Needless to say, that was a strange summer. It wasn’t the summer that brought an end to my doubt, but it was the summer I encountered a different Jesus, a Jesus who requires more from me than intellectual assent and emotional allegiance…

a Jesus who associated with sinners and infuriated the religious; a Jesus who broke the rules and refused to cast the first stone; a Jesus who gravitated toward sick people and crazy people, homeless people and hopeless people; a Jesus who preferred story to exposition and metaphor to syllogism…

a Jesus who answered questions with more questions, and demands for proof with demands for faith; a Jesus who taught His followers to give without expecting anything in return, to love their enemies to the point of death, to live simply and without a lot of stuff, and to say what they mean and mean what they say; a Jesus who healed each person differently and saved each person differently; a Jesus who had no list of beliefs to check off, no doctrinal statement to sign, no surefire way to tell who was “in” and who was “out”; a Jesus who loved after being betrayed, healed after being hurt, and forgave while being nailed to a tree; a Jesus who asked His disciples to do the same.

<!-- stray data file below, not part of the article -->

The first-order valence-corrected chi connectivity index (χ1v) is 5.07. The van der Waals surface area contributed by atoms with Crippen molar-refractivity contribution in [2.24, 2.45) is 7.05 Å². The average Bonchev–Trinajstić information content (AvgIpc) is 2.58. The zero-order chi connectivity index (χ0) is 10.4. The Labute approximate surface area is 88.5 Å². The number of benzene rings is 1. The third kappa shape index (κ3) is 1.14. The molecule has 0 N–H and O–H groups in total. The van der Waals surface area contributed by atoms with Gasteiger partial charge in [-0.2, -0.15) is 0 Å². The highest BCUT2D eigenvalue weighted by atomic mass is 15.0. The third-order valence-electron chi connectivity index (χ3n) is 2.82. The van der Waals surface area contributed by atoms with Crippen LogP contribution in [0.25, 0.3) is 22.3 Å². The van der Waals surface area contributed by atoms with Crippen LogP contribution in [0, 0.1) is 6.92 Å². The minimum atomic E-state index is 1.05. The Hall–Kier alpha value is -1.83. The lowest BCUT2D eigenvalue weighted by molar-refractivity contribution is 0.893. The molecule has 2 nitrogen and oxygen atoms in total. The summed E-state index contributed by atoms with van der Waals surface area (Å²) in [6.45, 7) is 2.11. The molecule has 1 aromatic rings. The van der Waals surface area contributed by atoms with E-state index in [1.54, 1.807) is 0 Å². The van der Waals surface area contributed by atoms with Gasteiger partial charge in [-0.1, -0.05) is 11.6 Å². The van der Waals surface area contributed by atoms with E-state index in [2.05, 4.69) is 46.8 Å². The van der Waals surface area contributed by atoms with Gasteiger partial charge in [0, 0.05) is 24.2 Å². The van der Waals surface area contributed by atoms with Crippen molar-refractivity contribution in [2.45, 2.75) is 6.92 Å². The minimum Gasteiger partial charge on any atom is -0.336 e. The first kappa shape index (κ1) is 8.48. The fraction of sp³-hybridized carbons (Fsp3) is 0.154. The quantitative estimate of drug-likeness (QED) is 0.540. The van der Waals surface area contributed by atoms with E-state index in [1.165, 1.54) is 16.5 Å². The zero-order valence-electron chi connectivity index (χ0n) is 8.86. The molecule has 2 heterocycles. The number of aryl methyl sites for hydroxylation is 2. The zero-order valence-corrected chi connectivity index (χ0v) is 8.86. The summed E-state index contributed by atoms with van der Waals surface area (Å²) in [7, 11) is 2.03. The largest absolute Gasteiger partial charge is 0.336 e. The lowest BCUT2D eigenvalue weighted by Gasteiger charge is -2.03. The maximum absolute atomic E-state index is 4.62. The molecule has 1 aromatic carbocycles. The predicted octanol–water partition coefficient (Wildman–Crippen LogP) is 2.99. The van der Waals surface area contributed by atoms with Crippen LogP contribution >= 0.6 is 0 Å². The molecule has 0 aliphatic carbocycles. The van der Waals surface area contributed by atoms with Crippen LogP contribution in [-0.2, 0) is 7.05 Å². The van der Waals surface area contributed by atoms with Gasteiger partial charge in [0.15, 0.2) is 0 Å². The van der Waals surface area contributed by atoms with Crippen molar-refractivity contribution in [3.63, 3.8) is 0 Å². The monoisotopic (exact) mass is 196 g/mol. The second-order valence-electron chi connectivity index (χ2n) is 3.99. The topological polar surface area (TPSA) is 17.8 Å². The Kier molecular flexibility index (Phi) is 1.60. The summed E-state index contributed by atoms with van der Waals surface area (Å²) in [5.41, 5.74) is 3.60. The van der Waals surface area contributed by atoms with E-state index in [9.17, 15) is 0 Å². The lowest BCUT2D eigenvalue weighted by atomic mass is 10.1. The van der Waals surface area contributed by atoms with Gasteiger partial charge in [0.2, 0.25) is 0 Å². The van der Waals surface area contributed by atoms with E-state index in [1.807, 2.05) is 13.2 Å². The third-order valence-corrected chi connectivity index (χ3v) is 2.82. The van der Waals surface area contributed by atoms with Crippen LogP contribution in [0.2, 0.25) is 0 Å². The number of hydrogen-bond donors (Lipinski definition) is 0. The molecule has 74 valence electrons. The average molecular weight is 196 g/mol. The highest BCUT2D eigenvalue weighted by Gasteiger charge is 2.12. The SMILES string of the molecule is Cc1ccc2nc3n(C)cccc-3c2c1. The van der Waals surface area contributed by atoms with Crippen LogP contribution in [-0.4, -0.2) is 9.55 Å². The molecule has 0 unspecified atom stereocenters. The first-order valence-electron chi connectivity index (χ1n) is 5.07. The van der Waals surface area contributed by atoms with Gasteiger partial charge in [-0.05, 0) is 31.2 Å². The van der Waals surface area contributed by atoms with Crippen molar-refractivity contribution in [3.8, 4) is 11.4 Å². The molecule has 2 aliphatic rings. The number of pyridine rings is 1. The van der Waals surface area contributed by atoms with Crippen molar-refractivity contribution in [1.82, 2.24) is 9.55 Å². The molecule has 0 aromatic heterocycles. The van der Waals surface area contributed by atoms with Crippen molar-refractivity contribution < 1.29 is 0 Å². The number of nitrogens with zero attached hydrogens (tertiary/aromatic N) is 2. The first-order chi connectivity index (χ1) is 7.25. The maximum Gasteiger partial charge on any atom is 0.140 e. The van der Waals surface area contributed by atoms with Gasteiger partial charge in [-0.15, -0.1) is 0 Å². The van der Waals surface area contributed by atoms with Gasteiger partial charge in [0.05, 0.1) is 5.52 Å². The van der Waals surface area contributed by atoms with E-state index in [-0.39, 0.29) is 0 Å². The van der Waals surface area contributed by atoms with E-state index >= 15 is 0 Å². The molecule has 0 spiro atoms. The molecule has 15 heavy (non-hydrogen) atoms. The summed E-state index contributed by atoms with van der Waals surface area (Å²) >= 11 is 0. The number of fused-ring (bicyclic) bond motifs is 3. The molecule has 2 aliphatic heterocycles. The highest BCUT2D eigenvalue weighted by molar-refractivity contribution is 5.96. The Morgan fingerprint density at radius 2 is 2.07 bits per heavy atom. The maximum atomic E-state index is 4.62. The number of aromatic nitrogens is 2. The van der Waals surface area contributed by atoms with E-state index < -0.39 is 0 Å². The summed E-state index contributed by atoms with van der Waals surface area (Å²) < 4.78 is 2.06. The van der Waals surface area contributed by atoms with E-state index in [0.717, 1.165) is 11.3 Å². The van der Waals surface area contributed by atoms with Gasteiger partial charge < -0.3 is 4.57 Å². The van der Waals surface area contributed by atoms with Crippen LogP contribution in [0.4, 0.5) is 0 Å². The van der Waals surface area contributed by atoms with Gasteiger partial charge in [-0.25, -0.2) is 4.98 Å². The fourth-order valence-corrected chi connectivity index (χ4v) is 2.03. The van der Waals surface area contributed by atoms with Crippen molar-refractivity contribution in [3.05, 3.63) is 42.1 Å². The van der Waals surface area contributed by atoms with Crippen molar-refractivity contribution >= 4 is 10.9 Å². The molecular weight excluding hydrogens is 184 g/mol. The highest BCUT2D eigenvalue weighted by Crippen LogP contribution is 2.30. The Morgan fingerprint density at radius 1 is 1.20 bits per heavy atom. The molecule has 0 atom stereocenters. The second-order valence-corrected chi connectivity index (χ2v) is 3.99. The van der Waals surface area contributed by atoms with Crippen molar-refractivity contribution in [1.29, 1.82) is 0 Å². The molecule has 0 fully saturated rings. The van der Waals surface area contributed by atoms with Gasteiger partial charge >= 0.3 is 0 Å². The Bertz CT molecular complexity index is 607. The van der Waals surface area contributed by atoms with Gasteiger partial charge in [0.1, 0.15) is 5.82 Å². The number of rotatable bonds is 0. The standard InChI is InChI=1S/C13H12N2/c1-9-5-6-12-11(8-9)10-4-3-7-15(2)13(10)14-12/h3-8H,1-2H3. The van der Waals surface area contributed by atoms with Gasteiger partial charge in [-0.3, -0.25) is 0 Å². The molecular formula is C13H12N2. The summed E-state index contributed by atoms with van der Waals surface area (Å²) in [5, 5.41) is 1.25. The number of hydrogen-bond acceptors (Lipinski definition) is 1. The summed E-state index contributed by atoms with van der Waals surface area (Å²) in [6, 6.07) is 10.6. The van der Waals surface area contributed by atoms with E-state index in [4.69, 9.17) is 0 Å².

Excerpted with permission from Faith Unraveled by Rachel Held Evans, copyright Zondervan 2014.

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Your Turn

Have you read the gospels to come face to Face with the Person of Jesus? What did you discover about Him that you didn’t know before? Come join the conversation on our blog! We would love to hear from you! ~ Devotionals Daily

Rachel Held Evans

Rachel is a New York Times best selling author from Dayton, Tennessee--home of the famous Scopes Monkey Trial of 1925. Explore her books and website to find out why she's been featured on NPR, in Slate, The BBC, The Washington Post, The Guardian (UK), The Times London, The Huffington Post, and Oprah.com, among others. Rachel is a skeptic, a creative, and a follower of Jesus. She is a lifelong Alabama Crimson Tide fan, and happily married to her husband Dan.